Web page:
So I started with small works and then right after a year, I started in group exhibitions around London. I'd have three or four pieces exhibit and Yeah, I've been doing that since there. It's very exciting also because I can see from the first works to the latest one is ...
Ann: So you see a progression?
Alberto: Yeah, it's mostly like experimentation's. Like a nonstop, continuous, trying to use different mediums or ways actually to do it, so it's been a good fun. It is a good fun.
Ann: So would you say, well you are from Italy, so the Florence area?
Alberto: Near Florence, yes. North Tuscany, yes.
Ann: Okay. So were you kind of a doodler as a child? I know you said you don't really draw very well but did you just kind of doodle, or just play on your guitar, or ...?
Alberto: Played guitar there mostly, yes. I remember at school, in high school, I wasn't really good, at all. I used to write a lot. I used to read and write a lot, when I was very, very young. That's why in high school I thought I was good for more like lecturer or something more that or university but then after, I didn't bother.
Ann: So the rock star in you was calling?
Alberto: It was, yes. Yes.
Ann: When you've shown your work, have you ever had any of your music in the background?
Alberto: No
Ann: No? Okay that ...
Alberto: No, because it's not really good music.
It's not.
Ann: Okay
Alberto: Yeah, I'm not really proud of what I've written the past few years, no. Perhaps like one or two songs out of 30 or 40 I'll do right.
Ann: But that's not too bad, though. That's
Alberto: Yeah, I'm really proud of it.
Ann: I think what people, no matter whether they're artists or not, they're on this journey towards something, aren't they?
Alberto: Yeah
Ann: And as you said from the very beginning, artworks, you can see kind of the maturity and exploration that you've done from one piece to another. So this piece here, with the rose - Alice in Wonderland, are there any others that kind of has inspired you? You mentioned something political, are you kind of politically motivated in any of your works?
Alberto: I am politically influenced, not motivated. I've never been politics, for instance. I try to refrain to do any kind of politics anyway. Because I believe, for instance, Socrates was saying that if you feel sick, you go to the doctor because he knows better. You can't cure yourself, right? You need someone who's been studying medicine to help you out to feeling better. So is politics as well. He believed, and I think it's actually right, in order to talk about politics and understand about politics, you need actually to study politics. But we are so easy, all of us, to say, "that's right - that's wrong - they shouldn't be it - I know better than the politicians right now - they are not government".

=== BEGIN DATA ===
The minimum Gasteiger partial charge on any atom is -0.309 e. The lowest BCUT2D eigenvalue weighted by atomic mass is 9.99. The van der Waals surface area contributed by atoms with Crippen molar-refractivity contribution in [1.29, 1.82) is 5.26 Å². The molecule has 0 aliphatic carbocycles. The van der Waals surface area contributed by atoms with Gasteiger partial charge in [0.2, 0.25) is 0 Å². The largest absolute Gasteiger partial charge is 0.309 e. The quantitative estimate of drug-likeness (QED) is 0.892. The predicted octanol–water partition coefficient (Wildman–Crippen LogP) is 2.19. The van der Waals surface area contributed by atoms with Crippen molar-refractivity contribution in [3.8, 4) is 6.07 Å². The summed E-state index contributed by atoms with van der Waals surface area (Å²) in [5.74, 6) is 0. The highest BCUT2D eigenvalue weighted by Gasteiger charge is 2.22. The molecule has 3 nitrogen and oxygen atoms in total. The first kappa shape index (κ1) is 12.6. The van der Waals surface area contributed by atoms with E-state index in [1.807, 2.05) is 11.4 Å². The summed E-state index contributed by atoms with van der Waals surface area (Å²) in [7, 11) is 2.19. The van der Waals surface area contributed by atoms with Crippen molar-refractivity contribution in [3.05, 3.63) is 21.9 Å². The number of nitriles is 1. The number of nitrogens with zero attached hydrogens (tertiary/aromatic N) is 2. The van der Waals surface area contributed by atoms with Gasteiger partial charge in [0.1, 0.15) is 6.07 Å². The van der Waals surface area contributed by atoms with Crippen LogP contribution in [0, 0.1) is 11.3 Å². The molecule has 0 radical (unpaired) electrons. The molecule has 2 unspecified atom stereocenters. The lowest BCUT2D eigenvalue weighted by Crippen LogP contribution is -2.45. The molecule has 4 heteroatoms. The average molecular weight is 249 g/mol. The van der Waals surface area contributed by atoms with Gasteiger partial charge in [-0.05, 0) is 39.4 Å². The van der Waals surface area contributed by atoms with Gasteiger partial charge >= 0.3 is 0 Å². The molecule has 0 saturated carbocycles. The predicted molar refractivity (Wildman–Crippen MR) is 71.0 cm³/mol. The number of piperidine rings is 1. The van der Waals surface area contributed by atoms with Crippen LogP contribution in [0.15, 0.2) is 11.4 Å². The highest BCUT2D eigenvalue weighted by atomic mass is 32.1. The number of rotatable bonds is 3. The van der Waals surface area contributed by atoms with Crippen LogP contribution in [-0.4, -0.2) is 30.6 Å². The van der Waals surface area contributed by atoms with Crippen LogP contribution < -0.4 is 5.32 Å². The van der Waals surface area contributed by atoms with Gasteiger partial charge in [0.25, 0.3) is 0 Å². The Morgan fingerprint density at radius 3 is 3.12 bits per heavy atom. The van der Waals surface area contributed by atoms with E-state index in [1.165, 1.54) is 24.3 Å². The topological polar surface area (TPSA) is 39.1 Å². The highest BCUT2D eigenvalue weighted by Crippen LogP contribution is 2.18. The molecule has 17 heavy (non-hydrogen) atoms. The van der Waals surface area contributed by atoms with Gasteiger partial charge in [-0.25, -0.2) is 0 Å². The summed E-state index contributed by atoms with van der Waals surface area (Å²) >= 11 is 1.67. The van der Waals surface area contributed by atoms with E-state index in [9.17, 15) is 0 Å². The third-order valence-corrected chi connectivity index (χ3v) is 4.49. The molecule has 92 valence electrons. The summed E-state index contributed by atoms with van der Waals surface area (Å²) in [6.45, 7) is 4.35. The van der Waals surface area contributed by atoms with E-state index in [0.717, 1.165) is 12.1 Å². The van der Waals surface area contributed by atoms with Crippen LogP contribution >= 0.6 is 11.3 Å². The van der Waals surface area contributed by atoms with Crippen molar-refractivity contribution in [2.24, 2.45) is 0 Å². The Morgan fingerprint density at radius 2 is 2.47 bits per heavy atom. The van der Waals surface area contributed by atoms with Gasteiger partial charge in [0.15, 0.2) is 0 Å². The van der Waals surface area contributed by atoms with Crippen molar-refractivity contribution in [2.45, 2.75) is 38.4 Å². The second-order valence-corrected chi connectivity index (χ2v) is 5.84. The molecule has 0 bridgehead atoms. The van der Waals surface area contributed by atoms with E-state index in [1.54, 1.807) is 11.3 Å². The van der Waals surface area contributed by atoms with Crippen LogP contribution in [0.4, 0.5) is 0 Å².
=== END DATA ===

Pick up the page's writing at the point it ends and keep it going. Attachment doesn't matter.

But of course, as much I try not to express myself with friends or like social occasions, I can't deny I'm touched and influenced for anything that's happening around the world. Like for instance that's the woman with the burka, or you've got the American dream on the right, or feelings for instance like ... I'm part of the people. I'm one of the people, right? I feel the consequences of the day after day troubles and problems we are facing as normal people. I'm the lucky one anyway, being born in a beautiful country and moved to London. Have the chance to have my own place and say what I want to say, expressing myself anyway because I can really do it, so I am one of the lucky. One of the many that eventually, yeah we'd like to do more, but we can't.
Ann: So do you think that eventually you would, obviously politically influenced, and some of your art influence other people. Or is that kind of a wish of yours?
Alberto: I wish my works can give something to people. The point is, it's not really up to the artist, is it? I think once you do something, it's not yours anymore. Even the message you want to give to someone, it can be disguised or deceiving somebody. You can't expect to actually being ... As I said like I see in Alice and Wonderland I got a kind of message, it's like somebody else gets a different kind of message. And perhaps it's not the message that Tim Burton wants to give in the first place, is it? I believe we see what we want to see and what we can see.
Ann: That kind of brings up an interesting point because I think in main stream society, people will go to art galleries or art fairs or shows or even peoples homes and they'll see art work and, I think I mentioned this to you before, that people sometimes feel threatened by art because they don't want to feel that they have to interpret it. So they would much rather know maybe the story behind it so that they understand it and be free from that interpretation. But interesting that you say once that you've created something it's not yours anymore. Can you expand upon that? Maybe explain that a little bit better?
Alberto: Cause it feels like when you create something, it starts with an idea, right? What you can see in your mind, you can hold in your hand, right? So you're trying to

You can hear the interview here: